Mercedes-Benz tests a number of security technologies to accelerate automotive intelligence

We have mentioned before: the future of car driving will be irreversible, the biggest change will be the way of car handling, and we will see these changes in our lifetime.

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The most groundbreaking innovation in the automotive sector will emerge in the fast-moving active safety system. If you compare the first steps of ABS and ESP to create proactive and safe technology, we will fully understand the help of these technologies in the new millennium. The rapid development of computer technology consumes a large part of R&D investment, which is why only the most wealthy car manufacturers are at the forefront of achieving maximum technological innovation.

Fortunately, the Daimler Group has no problems with funding, and some new technologies in the field of active safety will be realized at the Stuttgart depot. In fact, Mercedes-Benz is testing new technologies that will transform the original concept of using cars as a premium means of transport into a personal butler and a bodyguard on wheels.

As most city dwellers realize, driving in the city has become more and more difficult in recent years, because you have to pay attention to the pedestrians on the road, they will watch the mobile phone while walking, and the cyclist will deviate from the bicycle lane. Unattended children, there are some ordinary traffic conditions.

Of course, some cars are already equipped with automatic braking, and some of the more expensive models can even distinguish between people and dogs. Mercedes-Benz wants to further improve these systems. Recently, they have made great breakthroughs in joint UR:BAN research. UR: BAN is a joint organization of Mercedes-Benz and other car manufacturers, universities and companies.

Scene marker

3D imaging with a camera-based system can simulate human binocular vision. This technique, invented by German engineers, automatically detects all objects and even distinguishes all unknown conditions. Researchers in the “Environmental Awareness” department provided tens of thousands of pictures of different cities in Germany. These pictures describe the most common urban driving environments, including cars, bicycles, pedestrians, buildings, street lights and trees.

This system can self-learn and discover any objects that may hinder driving, and even some of the obscured objects can be found, so that it can predict the situation that has not occurred, and adjust the car's automatic braking system. All of this can be done with a powerful computer. Essentially, a series of Internet-based calculators can think like a human brain, so the system can learn to improve based on previous mistakes to achieve virtual artificial intelligence.

Test items

Daimler's researchers have now built five different test cars, each with a different technical part, which is close to the finished product. The first car showed the aforementioned scene marker function, which distinguishes all objects in an urban environment, allowing the car to travel better and prevent it from hitting anything else while driving. In other words, this makes further departure from autonomous driving.

The second test car showed how the radar and camera work together to visualize dynamic and static objects. In fact, it can continue to build a 3D map that shows an unknown car driving environment. The size and movement characteristics of each object can be scanned and visualized in the current environmental mode, while also allowing for incomplete sensor data and lost data, and can operate in inclement weather such as fog.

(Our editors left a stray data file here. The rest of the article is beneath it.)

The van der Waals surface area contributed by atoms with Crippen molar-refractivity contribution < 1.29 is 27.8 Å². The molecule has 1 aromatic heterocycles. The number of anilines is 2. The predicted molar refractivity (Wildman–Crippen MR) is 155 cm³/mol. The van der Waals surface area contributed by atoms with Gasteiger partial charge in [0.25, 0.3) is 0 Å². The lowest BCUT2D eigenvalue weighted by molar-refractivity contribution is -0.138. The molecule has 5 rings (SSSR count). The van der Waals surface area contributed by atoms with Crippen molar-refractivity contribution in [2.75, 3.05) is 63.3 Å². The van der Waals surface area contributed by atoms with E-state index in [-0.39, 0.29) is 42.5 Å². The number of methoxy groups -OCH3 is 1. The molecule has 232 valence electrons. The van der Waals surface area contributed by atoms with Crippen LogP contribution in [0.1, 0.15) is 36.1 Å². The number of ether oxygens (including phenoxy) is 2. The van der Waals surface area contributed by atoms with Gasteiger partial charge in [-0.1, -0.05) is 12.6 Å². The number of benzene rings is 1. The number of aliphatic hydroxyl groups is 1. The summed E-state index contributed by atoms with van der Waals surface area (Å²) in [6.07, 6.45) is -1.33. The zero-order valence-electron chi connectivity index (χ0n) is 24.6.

The third test vehicle is loaded with a system that not only detects, classifies and identifies pedestrians and bicycles, but also predicts their next move. Like an (experienced) driver, the system considers the position of the object, the head posture, the location of the road or the location of the sidewalk to predict whether a pedestrian will cross the road or stay on the road.

The fourth car demonstrated how a system equipped with stereo cameras and radar can help a driver achieve automatic lane change at 30km/h (19mph) and 60km/h (37mph) speeds and in complex urban traffic conditions. This system can analyze real-time road conditions and predict its development trend to implement or stop lane change behavior. It should be noted that the driver can interfere with the steering wheel angle, throttle or brake pedal at any time.

The fifth test car demonstrates how to perceive and predict the driver's driving behavior before the driver changes lanes or changes direction. Most people look at the rearview mirror before turning, and turn their heads to slow down the speed. The system will also take into account these details, taking into account the map information and the steering wheel corners. Therefore, if he perceives that you are about to turn, it will automatically notify your other drivers and road users of your intentions and correct turn information as early as possible.

in conclusion

The times are changing, and from the perspective of product development, the previously mentioned system is nearing completion. Considering the various sensors already on the Daimler Mercedes-Benz, we don't have to be too surprised if some similar technology will debut on the 2017 W-class sedan W213 next year. If it doesn't debut next year, the Stuttgart car factory has already promised to have a truly fully automatic model by 2020. These models will definitely use the technology used in the test models mentioned earlier in this article. We must be ready for the future, and it may suddenly appear in front of you at any time.

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